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Calls for large fines and jail sentences for those that damage defibrillators

Gardaí are investigating an incident in Arklow town in which three men were caught on camera destroying a defibrillator.

Image: CFR

CALLS FOR STRICTER penalties to be imposed on those who damage and interfere with defibrillators have been made by a voluntary group that help fundraise and install the life-saving devices.

Yesterday, gardaí confirmed into an incident in which three men were caught on camera destroying a defibrillator in Arklow.

In the video, seen by TheJournal.ie, one man is spotted pulling the device off a wall by the 7Eleven shop in Arklow and breaking it.

Gardaí pursued the three men and nearly caught them, according to shop owner Bill Nolan.

The kit was only placed on the wall by a first responders charity group five weeks ago. Its value is estimated at around €2,000.

‘Disgusted’

Health Minister and Wicklow TD Simon Harris yesterday tweeted that his is “disgusted” with what took place in the town.

Community First Responder Network (CFR) said the vandalism to the life saving device in Arklow is not a stand alone incident.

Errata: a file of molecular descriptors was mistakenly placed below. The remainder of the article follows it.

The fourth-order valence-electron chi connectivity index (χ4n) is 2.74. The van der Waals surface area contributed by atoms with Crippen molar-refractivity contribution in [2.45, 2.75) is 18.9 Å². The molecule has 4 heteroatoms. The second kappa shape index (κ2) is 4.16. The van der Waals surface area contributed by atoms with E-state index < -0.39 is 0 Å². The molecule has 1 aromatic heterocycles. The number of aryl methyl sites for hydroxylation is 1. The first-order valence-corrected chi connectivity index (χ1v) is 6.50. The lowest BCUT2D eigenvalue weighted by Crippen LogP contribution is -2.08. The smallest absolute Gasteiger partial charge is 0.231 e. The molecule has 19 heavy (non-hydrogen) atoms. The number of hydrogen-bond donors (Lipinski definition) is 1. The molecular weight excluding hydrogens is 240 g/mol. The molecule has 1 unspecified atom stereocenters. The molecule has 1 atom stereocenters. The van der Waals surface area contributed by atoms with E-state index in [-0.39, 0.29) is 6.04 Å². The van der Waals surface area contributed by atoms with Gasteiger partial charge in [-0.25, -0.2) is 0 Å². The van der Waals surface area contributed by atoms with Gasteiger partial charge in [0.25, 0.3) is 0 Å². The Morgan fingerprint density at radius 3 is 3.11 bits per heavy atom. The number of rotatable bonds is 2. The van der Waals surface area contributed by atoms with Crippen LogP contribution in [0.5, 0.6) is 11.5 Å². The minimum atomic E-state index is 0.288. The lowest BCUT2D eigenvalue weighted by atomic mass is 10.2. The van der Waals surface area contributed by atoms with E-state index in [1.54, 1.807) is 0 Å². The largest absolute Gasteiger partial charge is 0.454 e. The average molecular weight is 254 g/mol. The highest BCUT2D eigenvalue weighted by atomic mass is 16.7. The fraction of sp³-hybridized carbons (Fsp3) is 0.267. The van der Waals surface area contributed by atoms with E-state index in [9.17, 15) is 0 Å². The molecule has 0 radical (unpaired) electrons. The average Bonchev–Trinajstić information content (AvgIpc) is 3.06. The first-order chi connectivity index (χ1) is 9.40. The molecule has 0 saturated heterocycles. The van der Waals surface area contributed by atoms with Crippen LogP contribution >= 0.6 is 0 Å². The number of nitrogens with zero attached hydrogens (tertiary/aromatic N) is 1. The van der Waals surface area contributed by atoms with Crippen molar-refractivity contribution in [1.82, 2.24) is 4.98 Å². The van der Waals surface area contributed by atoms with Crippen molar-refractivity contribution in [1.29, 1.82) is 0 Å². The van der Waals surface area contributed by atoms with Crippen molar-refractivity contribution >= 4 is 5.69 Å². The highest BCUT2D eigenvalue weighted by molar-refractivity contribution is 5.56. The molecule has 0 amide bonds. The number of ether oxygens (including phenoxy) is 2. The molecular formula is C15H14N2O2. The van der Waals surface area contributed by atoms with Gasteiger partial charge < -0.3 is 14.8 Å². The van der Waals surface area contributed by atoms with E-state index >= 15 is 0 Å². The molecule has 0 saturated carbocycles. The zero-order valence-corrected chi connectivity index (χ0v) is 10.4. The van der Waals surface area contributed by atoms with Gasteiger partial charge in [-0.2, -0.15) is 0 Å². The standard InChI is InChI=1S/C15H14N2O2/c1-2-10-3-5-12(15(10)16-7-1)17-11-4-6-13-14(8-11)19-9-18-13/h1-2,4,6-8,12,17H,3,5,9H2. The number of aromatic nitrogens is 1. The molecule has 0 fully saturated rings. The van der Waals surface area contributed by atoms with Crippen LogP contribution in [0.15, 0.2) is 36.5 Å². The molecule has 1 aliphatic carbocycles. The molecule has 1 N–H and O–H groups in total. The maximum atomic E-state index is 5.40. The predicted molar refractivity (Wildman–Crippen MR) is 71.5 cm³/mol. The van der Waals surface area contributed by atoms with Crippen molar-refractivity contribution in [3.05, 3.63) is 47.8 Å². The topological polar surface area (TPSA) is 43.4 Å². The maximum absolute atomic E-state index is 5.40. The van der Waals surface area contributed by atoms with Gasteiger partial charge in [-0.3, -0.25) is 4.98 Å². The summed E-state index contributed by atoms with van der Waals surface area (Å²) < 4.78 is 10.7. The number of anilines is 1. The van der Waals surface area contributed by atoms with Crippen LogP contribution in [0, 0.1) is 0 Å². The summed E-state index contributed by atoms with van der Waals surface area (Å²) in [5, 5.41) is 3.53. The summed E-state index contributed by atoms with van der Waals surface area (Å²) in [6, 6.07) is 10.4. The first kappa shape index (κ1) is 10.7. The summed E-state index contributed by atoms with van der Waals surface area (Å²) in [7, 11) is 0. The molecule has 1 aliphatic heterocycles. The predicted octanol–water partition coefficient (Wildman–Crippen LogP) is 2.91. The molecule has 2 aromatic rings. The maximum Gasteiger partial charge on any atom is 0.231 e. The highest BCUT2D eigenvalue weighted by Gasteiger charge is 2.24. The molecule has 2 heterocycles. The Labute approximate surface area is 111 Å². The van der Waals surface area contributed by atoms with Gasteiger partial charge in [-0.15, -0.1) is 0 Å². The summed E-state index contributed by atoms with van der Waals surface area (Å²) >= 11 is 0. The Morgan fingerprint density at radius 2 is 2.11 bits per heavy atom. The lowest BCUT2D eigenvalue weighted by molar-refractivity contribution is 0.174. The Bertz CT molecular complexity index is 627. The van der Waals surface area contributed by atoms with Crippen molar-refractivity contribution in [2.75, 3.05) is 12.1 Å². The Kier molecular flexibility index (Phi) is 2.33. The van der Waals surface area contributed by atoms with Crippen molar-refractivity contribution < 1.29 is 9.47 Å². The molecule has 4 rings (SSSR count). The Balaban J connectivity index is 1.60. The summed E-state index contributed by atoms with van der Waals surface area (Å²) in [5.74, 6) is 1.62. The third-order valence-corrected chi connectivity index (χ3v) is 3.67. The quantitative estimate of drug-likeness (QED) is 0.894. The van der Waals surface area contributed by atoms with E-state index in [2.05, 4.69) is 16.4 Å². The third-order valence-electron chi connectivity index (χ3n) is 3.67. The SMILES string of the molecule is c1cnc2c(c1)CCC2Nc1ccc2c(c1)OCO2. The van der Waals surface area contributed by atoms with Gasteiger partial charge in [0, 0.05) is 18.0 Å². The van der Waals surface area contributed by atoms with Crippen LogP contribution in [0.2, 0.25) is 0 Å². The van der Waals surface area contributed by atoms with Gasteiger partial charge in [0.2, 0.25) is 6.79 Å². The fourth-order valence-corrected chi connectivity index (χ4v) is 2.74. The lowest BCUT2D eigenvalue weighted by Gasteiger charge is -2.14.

“Other incidents have been reported from around the country in recent months,” the group said in a statement this evening.

CFR Ireland has discussed the matter with the minister this week, where it voiced its concerns and called for tougher penalties to be introduced.

A further meeting on the issue is scheduled for January.

Dr David Menzies, Medical Director of CFR Ireland said voluntary groups around the country fundraise to purchase and install these lifesaving devices.

“Penalties for interfering with life buoys include a large fine and/or a significant custodial sentence. CFR Ireland believes the same level of penalties should apply to other life saving devices such as defibrillators. We are grateful the minister has taken this matter so seriously and look forward to significant progress in 2017, ” he said.

John Fitzgerald, Co-Chair of CFR Ireland said:

Damage to an AED installed for public use could potentially result in a preventable death if it were not available when needed in the event of a cardiac arrest nearby.

Following the vandalism of the Arklow defibrillator a number of local businesses have pledged money to replace the device. The 7Eleven shop is now running its own fundraiser to give money to the first responders so they can replace the defibrillator.

In the event of a cardiac arrest, CPR and defibrillation within the first 10 minutes is the most important intervention. The patient’s chances of survival drop by 10% for every minute treatment is delayed.

There are estimated to be over 13,000 AEDs in Ireland.

Community First Responders (CFRs) are civilian responders who are trained to international standards in cardiopulmonary resuscitation and defibrillation.

Read: Three men caught on camera destroying €2,000 defibrillator>

Read: ‘There is no equality between humans’: Bilderberg group website hacked>

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